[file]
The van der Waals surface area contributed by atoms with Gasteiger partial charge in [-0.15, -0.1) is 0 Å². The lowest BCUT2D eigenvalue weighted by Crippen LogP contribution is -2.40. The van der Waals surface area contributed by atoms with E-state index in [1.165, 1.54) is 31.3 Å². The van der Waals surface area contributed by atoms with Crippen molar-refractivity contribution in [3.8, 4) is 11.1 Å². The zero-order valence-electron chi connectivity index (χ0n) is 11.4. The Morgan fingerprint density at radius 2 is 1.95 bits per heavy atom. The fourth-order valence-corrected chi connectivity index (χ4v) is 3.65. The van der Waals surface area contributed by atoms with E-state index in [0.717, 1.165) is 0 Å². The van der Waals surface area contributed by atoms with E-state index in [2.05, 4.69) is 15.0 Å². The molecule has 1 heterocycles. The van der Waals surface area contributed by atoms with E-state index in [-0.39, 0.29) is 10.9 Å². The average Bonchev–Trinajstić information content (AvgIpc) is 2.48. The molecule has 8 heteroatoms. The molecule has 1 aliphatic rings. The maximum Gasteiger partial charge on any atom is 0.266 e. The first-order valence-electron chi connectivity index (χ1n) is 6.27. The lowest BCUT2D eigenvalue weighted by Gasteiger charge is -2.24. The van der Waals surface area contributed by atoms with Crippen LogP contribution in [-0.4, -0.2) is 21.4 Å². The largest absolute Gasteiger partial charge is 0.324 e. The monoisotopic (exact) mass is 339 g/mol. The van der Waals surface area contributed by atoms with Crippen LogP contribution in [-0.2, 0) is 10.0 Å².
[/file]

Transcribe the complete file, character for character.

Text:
The van der Waals surface area contributed by atoms with Gasteiger partial charge in [-0.15, -0.1) is 0 Å². The lowest BCUT2D eigenvalue weighted by Crippen LogP contribution is -2.40. The van der Waals surface area contributed by atoms with E-state index in [1.165, 1.54) is 31.3 Å². The van der Waals surface area contributed by atoms with Crippen molar-refractivity contribution in [3.8, 4) is 11.1 Å². The zero-order valence-electron chi connectivity index (χ0n) is 11.4. The Morgan fingerprint density at radius 2 is 1.95 bits per heavy atom. The fourth-order valence-corrected chi connectivity index (χ4v) is 3.65. The van der Waals surface area contributed by atoms with E-state index in [0.717, 1.165) is 0 Å². The van der Waals surface area contributed by atoms with E-state index in [2.05, 4.69) is 15.0 Å². The molecule has 1 heterocycles. The van der Waals surface area contributed by atoms with E-state index in [-0.39, 0.29) is 10.9 Å². The average Bonchev–Trinajstić information content (AvgIpc) is 2.48. The molecule has 8 heteroatoms. The molecule has 1 aliphatic rings. The maximum Gasteiger partial charge on any atom is 0.266 e. The first-order valence-electron chi connectivity index (χ1n) is 6.27. The lowest BCUT2D eigenvalue weighted by Gasteiger charge is -2.24. The van der Waals surface area contributed by atoms with Crippen LogP contribution in [-0.4, -0.2) is 21.4 Å². The largest absolute Gasteiger partial charge is 0.324 e. The monoisotopic (exact) mass is 339 g/mol. The van der Waals surface area contributed by atoms with Crippen LogP contribution in [-0.2, 0) is 10.0 Å².